Tuesday, May 2, 2017
Room 112, Social Ecology I
Please RSVP by noon on April 25, 2017.
Since the passage of the Civil Rights Act, virtually all companies have antidiscrimination policies in place. Although these policies represent some progress, women and minorities remain underrepresented within the workplace as a whole and even more so when you look at high-level positions. They also tend to be less well paid. How is it that discrimination remains so prevalent in the American workplace despite the widespread adoption of policies designed to prevent it?
One reason for the limited success of antidiscrimination policies, argues Lauren B. Edelman, is that the law regulating companies is broad and ambiguous, and managers therefore play a critical role in shaping what it means in daily practice. Often, what results are policies and procedures that are largely symbolic and fail to dispel long-standing patterns of discrimination. Even more troubling, these meanings of the law that evolve within companies tend to eventually make their way back into the legal domain, inconspicuously influencing lawyers for both plaintiffs and defendants and even judges. When courts look to the presence of antidiscrimination policies and personnel manuals to infer fair practices and to the presence of diversity training programs without examining whether these policies are effective in combating discrimination and achieving racial and gender diversity, they wind up condoning practices that deviate considerably from the legal ideals.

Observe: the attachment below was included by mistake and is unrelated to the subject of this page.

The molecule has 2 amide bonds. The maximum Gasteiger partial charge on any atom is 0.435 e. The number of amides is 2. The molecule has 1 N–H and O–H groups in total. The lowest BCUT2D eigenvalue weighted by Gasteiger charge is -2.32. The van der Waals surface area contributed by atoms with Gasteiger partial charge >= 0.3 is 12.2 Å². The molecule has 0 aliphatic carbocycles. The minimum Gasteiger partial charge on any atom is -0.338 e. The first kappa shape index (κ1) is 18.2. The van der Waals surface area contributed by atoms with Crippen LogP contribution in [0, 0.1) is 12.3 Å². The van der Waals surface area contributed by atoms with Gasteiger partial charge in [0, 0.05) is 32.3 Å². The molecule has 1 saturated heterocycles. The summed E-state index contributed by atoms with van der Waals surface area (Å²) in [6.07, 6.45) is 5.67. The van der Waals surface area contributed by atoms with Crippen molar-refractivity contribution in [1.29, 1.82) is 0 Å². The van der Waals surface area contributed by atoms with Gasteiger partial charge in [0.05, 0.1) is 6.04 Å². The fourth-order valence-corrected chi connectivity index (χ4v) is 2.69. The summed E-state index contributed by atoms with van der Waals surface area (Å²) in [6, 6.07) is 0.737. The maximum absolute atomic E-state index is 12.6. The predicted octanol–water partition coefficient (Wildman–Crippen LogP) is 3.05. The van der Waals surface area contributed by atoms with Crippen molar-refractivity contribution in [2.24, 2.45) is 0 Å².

Lauren Edelman is the Agnes Roddy Robb Professor of Law and Professor of Sociology at UC Berkeley. Her research addresses the interplay between organizations and their legal environments, focusing on employers’ responses to and constructions of civil rights laws, workers’ mobilization of their legal rights and the internal legal cultures of work organizations. She is the winner of a 2000 Guggenheim Fellowship for her work on the formation of civil rights laws in the workplace.